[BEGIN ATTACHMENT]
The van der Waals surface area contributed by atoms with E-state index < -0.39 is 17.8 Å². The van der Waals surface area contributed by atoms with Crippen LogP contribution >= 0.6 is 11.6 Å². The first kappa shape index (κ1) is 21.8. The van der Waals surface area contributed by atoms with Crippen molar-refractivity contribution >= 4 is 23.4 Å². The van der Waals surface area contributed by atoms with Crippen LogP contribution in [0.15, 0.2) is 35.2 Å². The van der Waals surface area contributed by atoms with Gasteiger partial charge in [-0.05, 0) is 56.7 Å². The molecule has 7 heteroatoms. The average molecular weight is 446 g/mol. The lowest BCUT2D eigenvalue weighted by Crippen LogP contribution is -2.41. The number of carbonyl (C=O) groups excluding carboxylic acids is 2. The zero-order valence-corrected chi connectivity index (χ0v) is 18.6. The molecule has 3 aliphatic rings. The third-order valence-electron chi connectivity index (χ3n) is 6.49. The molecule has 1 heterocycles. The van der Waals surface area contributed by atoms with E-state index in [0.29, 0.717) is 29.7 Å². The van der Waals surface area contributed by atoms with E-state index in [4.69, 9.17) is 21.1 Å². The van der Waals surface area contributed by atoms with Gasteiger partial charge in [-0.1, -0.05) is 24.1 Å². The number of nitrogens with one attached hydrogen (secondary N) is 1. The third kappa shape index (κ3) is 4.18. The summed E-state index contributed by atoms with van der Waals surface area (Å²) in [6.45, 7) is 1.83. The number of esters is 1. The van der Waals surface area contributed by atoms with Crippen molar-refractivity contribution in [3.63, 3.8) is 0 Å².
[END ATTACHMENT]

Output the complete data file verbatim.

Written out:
The van der Waals surface area contributed by atoms with E-state index < -0.39 is 17.8 Å². The van der Waals surface area contributed by atoms with Crippen LogP contribution >= 0.6 is 11.6 Å². The first kappa shape index (κ1) is 21.8. The van der Waals surface area contributed by atoms with Crippen molar-refractivity contribution >= 4 is 23.4 Å². The van der Waals surface area contributed by atoms with Crippen LogP contribution in [0.15, 0.2) is 35.2 Å². The van der Waals surface area contributed by atoms with Gasteiger partial charge in [-0.05, 0) is 56.7 Å². The molecule has 7 heteroatoms. The average molecular weight is 446 g/mol. The lowest BCUT2D eigenvalue weighted by Crippen LogP contribution is -2.41. The number of carbonyl (C=O) groups excluding carboxylic acids is 2. The zero-order valence-corrected chi connectivity index (χ0v) is 18.6. The molecule has 3 aliphatic rings. The third-order valence-electron chi connectivity index (χ3n) is 6.49. The molecule has 1 heterocycles. The van der Waals surface area contributed by atoms with E-state index in [0.29, 0.717) is 29.7 Å². The van der Waals surface area contributed by atoms with E-state index in [4.69, 9.17) is 21.1 Å². The van der Waals surface area contributed by atoms with Gasteiger partial charge in [-0.1, -0.05) is 24.1 Å². The number of nitrogens with one attached hydrogen (secondary N) is 1. The third kappa shape index (κ3) is 4.18. The summed E-state index contributed by atoms with van der Waals surface area (Å²) in [6.45, 7) is 1.83. The number of esters is 1. The van der Waals surface area contributed by atoms with Crippen molar-refractivity contribution in [3.63, 3.8) is 0 Å².